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Guillain-Barre Syndrome


The Guillain-Barre syndrome is an illness that usually occurs one to two weeks after a mild viral infection such as a sore throat, bronchitis, or flu, or after vaccination or surgical procedure.

Symmetric weakness of the limbs develops over a few days, begins in the legs, and sometimes progresses to complete paralysis.


The face muscles may be paralyzed as well, making it impossible to swallow normally. In severe cases, paralysis of respiratory muscles requires artificial ventilation on a respirator. With intensive medical treatment and support, the majority of patients recover, but about 10 to 20 percent are left with some residual weakness.

The illness results from inflammation and destruction of myelin (the fatty material, composed of lipid and protein that forms a protective sheath around some types of nerve fiber) similar to that seen in multiple sclerosis. The main difference, however, is that multiple sclerosis attacks the central nervous system, whereas in the Guillain-Barre syndrome, it is the peripheral nerves that are affected. The nerve damage is thought to be the result of an abnormal immune reaction directed against the myelin of the peripheral nervous system. Another difference is that Guillain-Barre syndrome does not recur except in rare instances.


The exact cause of Guillain-Barre syndrome is unknown, as are the factors that make certain individuals susceptible to it.


Muscle weakness usually affects both sides of the body equally. Facial nerves often become involved, causing slurred speech and blurred vision. There may be sensory symptoms such as numbness or tingling in the feet and hands.

More severe cases may involve the muscles of breathing and swallowing. Symptoms usually progress rapidly, getting dramatically worse within hours or a day. Then, within two to four weeks, progression usually stops, and two to four weeks later, recovery begins.


There is no specific test for Guillain-Barre syndrome. Diagnosis is made by the clinical features, characteristic changes in the spinal fluid (from a lumbar puncture [spinal tap]), and electrical studies of the peripheral nerves and muscles, a procedure known as electromyography. The diagnosis reflects an elimination of other possibilities.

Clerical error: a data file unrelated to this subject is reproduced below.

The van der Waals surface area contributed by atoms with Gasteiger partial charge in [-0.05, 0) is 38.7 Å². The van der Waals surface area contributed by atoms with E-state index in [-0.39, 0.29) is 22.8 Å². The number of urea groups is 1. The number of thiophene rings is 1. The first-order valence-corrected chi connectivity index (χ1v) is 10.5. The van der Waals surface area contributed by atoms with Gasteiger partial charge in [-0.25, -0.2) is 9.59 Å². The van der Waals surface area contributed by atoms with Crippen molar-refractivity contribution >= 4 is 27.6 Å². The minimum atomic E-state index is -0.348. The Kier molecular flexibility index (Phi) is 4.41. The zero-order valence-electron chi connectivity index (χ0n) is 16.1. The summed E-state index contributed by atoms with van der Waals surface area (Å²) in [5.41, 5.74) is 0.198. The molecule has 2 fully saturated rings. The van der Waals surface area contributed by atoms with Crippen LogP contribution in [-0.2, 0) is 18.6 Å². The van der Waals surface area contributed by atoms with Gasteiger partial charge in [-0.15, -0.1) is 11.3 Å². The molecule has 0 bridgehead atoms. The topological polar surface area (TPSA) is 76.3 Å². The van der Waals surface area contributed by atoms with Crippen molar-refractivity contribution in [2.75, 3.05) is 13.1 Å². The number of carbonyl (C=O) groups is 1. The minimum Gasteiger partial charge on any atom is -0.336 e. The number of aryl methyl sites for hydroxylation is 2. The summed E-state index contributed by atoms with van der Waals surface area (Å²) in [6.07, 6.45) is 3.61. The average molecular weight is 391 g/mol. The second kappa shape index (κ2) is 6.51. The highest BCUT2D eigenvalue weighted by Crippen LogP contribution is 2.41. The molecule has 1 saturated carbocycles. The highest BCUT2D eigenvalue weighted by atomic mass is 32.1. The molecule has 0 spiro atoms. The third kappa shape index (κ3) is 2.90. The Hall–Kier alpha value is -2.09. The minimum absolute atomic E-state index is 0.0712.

While there is no specific therapy for Guillain-Barre syndrome, physicians have shown that certain treatments, administered early, can temper the progression of symptoms, shorten hospitalization and speed the start of recovery.

One treatment is plasmapheresis, filtering the blood to remove plasma, which is replaced by an albumin solution or artificial substitute this is believed to remove many of the antibodies that attack nerves. A newer remedy involves the intravenous injection of gamma globulin, which is thought to block the receptors where the antibodies attach to do their damage.

It takes injured nerves a long time to repair themselves. Most patients recover most of their lost function within a year. In about 3 percent of cases, the syndrome recurs or becomes chronic.

Even when recovery is uneventful, months of intensive physical therapy are needed.


How severe is the condition?

What is a spinal tap? What are the risks involved?

What are electrophysiological studies? What do they determine?

Are there any other treatments besides plasmapheresis and intravenous injection of gamma globulin?

What are the risks and/or side effects of these treatments?